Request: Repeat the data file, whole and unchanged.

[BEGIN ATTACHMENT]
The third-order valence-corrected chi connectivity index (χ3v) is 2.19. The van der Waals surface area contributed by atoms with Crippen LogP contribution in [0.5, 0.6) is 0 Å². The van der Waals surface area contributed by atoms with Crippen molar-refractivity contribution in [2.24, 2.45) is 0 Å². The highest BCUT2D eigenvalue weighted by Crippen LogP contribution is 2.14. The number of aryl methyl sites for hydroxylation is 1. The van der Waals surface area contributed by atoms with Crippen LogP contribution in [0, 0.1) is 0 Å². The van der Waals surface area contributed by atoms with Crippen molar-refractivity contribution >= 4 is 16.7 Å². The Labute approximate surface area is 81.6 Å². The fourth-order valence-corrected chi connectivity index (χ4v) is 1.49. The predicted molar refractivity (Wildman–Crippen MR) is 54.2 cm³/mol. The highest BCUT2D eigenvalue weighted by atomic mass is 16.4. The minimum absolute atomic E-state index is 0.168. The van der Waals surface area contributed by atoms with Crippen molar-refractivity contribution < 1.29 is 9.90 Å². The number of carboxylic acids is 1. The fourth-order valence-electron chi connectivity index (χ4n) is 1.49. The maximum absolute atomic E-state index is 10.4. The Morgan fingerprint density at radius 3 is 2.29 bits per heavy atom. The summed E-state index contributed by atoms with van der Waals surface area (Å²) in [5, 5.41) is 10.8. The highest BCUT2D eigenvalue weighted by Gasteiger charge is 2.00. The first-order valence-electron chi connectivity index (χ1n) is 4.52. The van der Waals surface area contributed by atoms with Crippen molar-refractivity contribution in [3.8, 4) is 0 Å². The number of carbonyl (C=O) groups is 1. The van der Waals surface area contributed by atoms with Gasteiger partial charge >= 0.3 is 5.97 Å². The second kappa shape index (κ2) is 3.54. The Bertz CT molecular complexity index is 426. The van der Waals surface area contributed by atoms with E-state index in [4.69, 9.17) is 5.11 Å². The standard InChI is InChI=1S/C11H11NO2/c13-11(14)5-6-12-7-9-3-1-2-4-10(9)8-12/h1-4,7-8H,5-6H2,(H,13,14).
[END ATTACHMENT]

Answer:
The third-order valence-corrected chi connectivity index (χ3v) is 2.19. The van der Waals surface area contributed by atoms with Crippen LogP contribution in [0.5, 0.6) is 0 Å². The van der Waals surface area contributed by atoms with Crippen molar-refractivity contribution in [2.24, 2.45) is 0 Å². The highest BCUT2D eigenvalue weighted by Crippen LogP contribution is 2.14. The number of aryl methyl sites for hydroxylation is 1. The van der Waals surface area contributed by atoms with Crippen LogP contribution in [0, 0.1) is 0 Å². The van der Waals surface area contributed by atoms with Crippen molar-refractivity contribution >= 4 is 16.7 Å². The Labute approximate surface area is 81.6 Å². The fourth-order valence-corrected chi connectivity index (χ4v) is 1.49. The predicted molar refractivity (Wildman–Crippen MR) is 54.2 cm³/mol. The highest BCUT2D eigenvalue weighted by atomic mass is 16.4. The minimum absolute atomic E-state index is 0.168. The van der Waals surface area contributed by atoms with Crippen molar-refractivity contribution < 1.29 is 9.90 Å². The number of carboxylic acids is 1. The fourth-order valence-electron chi connectivity index (χ4n) is 1.49. The maximum absolute atomic E-state index is 10.4. The Morgan fingerprint density at radius 3 is 2.29 bits per heavy atom. The summed E-state index contributed by atoms with van der Waals surface area (Å²) in [5, 5.41) is 10.8. The highest BCUT2D eigenvalue weighted by Gasteiger charge is 2.00. The first-order valence-electron chi connectivity index (χ1n) is 4.52. The van der Waals surface area contributed by atoms with Crippen molar-refractivity contribution in [3.8, 4) is 0 Å². The number of carbonyl (C=O) groups is 1. The van der Waals surface area contributed by atoms with Gasteiger partial charge >= 0.3 is 5.97 Å². The second kappa shape index (κ2) is 3.54. The Bertz CT molecular complexity index is 426. The van der Waals surface area contributed by atoms with E-state index in [4.69, 9.17) is 5.11 Å². The standard InChI is InChI=1S/C11H11NO2/c13-11(14)5-6-12-7-9-3-1-2-4-10(9)8-12/h1-4,7-8H,5-6H2,(H,13,14).